Pali-leaks, the not so smoking gun, and who grabs the narrative?


Check out this New York Times story on where exactly Ehud Olmert and Mahmoud Abbas were in 2008, when talks fell apart.

–A multinational trust to control the Holy Basin;

–Close on a compromise on refugees — the sides were in disagreement to the number refugees that would return, but it would seem to have been symbolic number in any case;

–The Palestinians would not budge on Ma’aleh Adumim and Ariel;

–The state would be demilitarized.

I wrote the other day about the tendency by the Guardian and Al Jazeera to distort the thousands of Palestinian Authority documents they got through leaks.

And now we see that what the leaks essentially reveal is pretty much coincident with the above four points.

And the Times’ on-the-record interview with Abbas took place before the leaks.

That suggests a mega-distortion: That the Palestinian negotiators had something to hide.

Now, it’s true that the negotiators are nervous and have charged Al Jazeera with forgeries — but these charges were made before the extent to which Al Jazeera and the Guardian were distorting the documents was made evident.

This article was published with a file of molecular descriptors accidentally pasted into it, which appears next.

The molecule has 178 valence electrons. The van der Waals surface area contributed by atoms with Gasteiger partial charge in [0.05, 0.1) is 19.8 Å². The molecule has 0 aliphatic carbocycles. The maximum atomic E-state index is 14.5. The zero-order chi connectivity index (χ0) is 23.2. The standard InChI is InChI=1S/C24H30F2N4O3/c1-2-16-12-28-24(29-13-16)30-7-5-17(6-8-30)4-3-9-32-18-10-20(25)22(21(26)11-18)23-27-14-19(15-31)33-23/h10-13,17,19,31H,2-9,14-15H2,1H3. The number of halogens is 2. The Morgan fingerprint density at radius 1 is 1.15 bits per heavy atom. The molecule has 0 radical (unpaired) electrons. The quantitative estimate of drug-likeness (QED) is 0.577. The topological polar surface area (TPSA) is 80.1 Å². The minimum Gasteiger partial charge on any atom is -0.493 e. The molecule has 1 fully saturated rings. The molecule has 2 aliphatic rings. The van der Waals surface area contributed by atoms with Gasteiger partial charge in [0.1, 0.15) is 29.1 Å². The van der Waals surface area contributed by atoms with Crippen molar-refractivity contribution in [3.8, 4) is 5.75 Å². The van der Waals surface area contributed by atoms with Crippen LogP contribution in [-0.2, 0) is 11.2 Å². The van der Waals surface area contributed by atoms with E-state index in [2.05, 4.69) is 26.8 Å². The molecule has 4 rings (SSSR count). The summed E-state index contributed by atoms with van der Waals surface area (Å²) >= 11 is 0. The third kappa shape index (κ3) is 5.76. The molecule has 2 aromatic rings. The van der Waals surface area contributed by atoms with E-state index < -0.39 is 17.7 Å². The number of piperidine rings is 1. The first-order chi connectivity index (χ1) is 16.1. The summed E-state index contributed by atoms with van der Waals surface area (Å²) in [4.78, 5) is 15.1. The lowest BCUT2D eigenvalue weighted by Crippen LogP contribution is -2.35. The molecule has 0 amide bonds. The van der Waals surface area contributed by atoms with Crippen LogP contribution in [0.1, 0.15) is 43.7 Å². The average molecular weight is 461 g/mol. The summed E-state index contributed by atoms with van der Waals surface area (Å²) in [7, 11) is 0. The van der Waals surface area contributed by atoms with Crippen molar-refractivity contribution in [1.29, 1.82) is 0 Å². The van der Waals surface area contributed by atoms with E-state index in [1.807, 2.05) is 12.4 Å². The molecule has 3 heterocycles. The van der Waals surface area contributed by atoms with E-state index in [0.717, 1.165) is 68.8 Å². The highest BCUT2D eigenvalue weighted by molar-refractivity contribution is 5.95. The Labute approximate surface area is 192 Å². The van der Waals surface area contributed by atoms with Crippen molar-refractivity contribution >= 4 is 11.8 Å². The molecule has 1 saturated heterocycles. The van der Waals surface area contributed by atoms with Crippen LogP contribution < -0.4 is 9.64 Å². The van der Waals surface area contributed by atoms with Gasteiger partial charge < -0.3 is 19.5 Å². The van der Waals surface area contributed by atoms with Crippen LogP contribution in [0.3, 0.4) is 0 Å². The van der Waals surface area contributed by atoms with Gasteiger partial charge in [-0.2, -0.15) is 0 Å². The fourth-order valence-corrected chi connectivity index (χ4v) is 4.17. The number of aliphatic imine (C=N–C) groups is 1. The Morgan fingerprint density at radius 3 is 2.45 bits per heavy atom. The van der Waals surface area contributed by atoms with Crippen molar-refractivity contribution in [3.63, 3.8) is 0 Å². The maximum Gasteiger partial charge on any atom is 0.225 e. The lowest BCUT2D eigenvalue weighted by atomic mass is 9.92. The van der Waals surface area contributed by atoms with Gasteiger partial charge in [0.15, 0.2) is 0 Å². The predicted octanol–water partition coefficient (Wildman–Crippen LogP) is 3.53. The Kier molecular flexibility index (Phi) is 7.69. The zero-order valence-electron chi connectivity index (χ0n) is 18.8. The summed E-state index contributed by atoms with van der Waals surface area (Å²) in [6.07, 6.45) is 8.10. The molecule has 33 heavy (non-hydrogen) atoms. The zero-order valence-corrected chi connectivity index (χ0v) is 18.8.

What’s also true is that the Palestinians might have done a more efficient job of making the stakes clear to their people, preferably through a single cohesive outline of what they were prepared to cede, as opposed to the drips and drabs that have characterized their characterization of the talks.

But Abbas, through this New York Times interview, appeared ready to do just that.

Which makes me wonder even more about the timing of the leaks.

This seems to have been about spin — more precisely, about whose spin about the talks got headlines first.

About who got to seize the narrative.

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